Brain Cells in My Front Yard

I really haven't been sleeping, although I just now turned on my "Online" sign. I was out in the front yard cleaning up the brain cells leftover from New Year's Eve. Every year we host the party, you see, and every year I buy a bunch of confetti. Every other year I've gotten the shiny mylar kind. Through the years we've had some that were cut in the shape of the year, champagne glasses, spirals, stars—I can't remember them all. This year we couldn't find any that said 2009, so we bought palm trees instead, then a big bag of paper confetti. We also get those little bottle poppers, so there were colored streamers in every shrub, every flower bed, and every potted plant.

Only today did I feel well enough to pick up what I could. I gave up on the mylar confetti years ago, thinking that the mowers and weather would eventually take care of them. Let me tell you something. Mylar confetti will never disappear. Out in my yard right now, deeply packed into the grass are all the years that we've hosted these parties, glinting out at us in the sun.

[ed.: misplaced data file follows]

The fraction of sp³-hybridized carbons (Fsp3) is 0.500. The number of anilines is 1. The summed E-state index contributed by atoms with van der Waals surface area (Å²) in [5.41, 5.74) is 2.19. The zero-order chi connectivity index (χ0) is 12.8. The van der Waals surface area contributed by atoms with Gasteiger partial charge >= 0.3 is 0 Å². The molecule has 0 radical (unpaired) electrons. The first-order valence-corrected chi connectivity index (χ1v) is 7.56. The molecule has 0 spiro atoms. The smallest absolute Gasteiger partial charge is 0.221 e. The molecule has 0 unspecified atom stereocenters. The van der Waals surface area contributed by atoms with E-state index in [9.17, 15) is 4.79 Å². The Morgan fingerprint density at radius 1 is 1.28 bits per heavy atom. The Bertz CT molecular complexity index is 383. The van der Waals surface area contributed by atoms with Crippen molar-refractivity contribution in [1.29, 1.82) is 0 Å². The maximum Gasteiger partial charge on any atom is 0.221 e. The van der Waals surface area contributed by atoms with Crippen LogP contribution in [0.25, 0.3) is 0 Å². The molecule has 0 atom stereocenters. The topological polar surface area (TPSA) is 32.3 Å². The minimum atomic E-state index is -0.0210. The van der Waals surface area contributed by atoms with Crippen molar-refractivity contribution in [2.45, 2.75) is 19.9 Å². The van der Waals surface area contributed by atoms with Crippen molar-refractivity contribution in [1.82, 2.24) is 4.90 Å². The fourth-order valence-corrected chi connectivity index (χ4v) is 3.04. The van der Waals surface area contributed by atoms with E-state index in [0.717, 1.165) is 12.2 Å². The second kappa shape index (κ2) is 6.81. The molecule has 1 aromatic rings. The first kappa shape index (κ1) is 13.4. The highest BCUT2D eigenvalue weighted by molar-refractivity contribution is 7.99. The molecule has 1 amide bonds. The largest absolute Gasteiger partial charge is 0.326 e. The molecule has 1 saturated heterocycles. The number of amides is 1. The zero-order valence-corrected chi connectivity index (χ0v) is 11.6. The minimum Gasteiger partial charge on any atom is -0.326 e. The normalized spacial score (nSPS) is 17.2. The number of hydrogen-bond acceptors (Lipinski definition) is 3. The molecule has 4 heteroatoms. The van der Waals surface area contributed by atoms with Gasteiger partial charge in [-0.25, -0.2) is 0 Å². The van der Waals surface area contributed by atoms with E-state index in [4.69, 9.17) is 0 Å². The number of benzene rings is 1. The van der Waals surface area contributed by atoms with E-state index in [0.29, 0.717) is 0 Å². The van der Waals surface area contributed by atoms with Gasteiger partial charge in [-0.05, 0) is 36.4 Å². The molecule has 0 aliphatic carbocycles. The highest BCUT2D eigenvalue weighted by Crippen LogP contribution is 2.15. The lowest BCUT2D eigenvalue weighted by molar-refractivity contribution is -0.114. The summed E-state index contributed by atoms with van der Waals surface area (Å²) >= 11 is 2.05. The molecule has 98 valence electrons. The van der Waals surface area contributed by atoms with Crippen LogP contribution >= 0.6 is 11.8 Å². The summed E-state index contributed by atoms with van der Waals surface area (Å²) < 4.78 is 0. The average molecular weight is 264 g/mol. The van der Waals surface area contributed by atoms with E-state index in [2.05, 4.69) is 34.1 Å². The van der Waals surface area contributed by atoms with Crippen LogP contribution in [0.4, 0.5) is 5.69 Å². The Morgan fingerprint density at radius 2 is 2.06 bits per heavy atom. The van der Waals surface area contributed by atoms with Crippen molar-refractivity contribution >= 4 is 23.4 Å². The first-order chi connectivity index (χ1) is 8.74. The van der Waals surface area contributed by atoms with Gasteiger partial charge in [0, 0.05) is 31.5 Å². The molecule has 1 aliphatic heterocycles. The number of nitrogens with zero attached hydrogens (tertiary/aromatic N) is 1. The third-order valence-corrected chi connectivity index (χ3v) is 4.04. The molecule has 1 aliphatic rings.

Years ago—New Year's eve of 1990—I had a party that beat them all. I won't go into every kind of ingestible that people brought with them. Instead, I'll just tell you it was in southern California before the religious right took over the government and narrowed society's tolerance. We had a great time, but I don't remember midnight. The next morning when I woke up, confetti covered every square inch of the floors. I'm not exaggerating. Every square inch of floor in every single room. When I moved out two years later, I was still vacuuming up that crap. It seemed to creep out of the baseboards. It was at that party, or rather the next morning, that I started calling confetti, "brain cells", and my friends had killed and lost billions of them the night before.

Today wasn't so bad. There was only the paper streamers to pick up, the little popper bottles, and two blow-ticklers. I'm leaving the palm trees to join the brain cells from parties past, and the paper confetti will eventually decompose.